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Training a working dog for sheep requires commitment, skill and patience—particularly for the Border Collie, on which this article will focus. Before even thinking about the introduction to sheep, you must first negotiate puppy selection, provide appropriate housing, ensure a good diet and general welfare, and establish a strong bond with your dog.
Characterised by high intelligence, presence and loyalty, the Border Collie is more like a precision instrument and requires special training and care, as well as understanding, affection, and empathy. A good sheepdog will work above and beyond the call of duty throughout its life. A good sheepdog makes a shepherd’s life easier; a good shepherd reveres their sheepdog.
Selecting a puppy
The time spent researching the background of a future working partner is a small price to pay for the years of loyalty and hard work you will get from the right dog.
It is generally accepted that bad training and poor day-to-day management can result in puppies of great potential failing to make good working dogs, while sympathetic training can create excellent working dogs from animals of lesser breeding.
Nevertheless, good breeding does increase the likelihood of a good working dog, and a skilled breeder will ensure the breeding lines of the sire and the dam are compatible, as well as minimising genetic health issues. Choosing from a registered breeder also means you can see the family history and ask important questions: Were the parents and grandparents easy to train? Did they mature early or late? Were they gentle or hard on stock?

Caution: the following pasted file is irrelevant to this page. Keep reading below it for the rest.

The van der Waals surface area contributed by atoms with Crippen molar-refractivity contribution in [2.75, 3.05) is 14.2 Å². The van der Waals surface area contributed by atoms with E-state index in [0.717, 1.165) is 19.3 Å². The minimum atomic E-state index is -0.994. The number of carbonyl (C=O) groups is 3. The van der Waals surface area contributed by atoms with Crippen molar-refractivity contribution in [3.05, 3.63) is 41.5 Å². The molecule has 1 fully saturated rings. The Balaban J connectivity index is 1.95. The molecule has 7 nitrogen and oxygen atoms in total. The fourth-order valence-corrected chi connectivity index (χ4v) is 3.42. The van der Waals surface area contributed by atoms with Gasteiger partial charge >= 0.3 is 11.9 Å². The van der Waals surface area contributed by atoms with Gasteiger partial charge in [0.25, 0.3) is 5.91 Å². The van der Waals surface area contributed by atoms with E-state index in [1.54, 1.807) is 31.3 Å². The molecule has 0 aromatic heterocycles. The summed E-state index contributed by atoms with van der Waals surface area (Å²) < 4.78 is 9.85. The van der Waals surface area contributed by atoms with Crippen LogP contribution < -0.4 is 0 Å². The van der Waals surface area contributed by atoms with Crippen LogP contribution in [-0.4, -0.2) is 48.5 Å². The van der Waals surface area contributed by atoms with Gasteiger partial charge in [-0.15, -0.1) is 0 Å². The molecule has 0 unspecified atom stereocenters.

Collies are bred to work and the criteria for a good dog is keen hearing, plenty of stamina and the ability to work in all weathers. The nearer to this standard a dog is bred, the better equipped it will be to do the work it was intended for. But whether you buy from a recognised breeder or not, only ever buy a puppy from parents that were tested for Progressive Retinal Atrophy (PRA) and Collie Eye Anomaly (CEA).
As with all animals, a correct diet is important for growth and wellbeing, and protein intake must be balanced with the output of energy for maintenance through its different life stages. Remember: energy should be the result of stamina—not high protein—and a diet too high in protein when the dog is young can result in skeletal issues later on in life. Although an expensive diet is not necessary, cheap feed is almost always a false economy in the long run. It is well worth investigating the ingredients of any feed and selecting carefully for your dog’s age, overall energy requirements and the individual characteristics of the dog.
Housing and welfare
A dog is entitled to its own space and deserves clean, dry accommodation where it can seek peace and rest at the end of a working day, whether this is in a kennel, outbuilding, dog run or in the home.
Kenneled: The kennel and surrounding area must be kept clean and dry, with ample shelter against wind and rain. The structure must be completely draft and rain proof, with ample space for the dog to stretch its legs. Ensure a good supply of clean dry bedding is provided each night with a ‘digging strip’ across the inside of the kennel to prevent the bedding being scattered outside when the dog digs its bed.
Outbuilding: An empty stable or a barn provides ideal accommodation, plus room for exercise and freedom to move around. Dogs prefer a small and compact sleeping area where they can feel safe and generate warmth, so always provide a suitable box or straw kennel for sleeping quarters. Where appropriate, a wire window or gate to the outdoors will prevent boredom.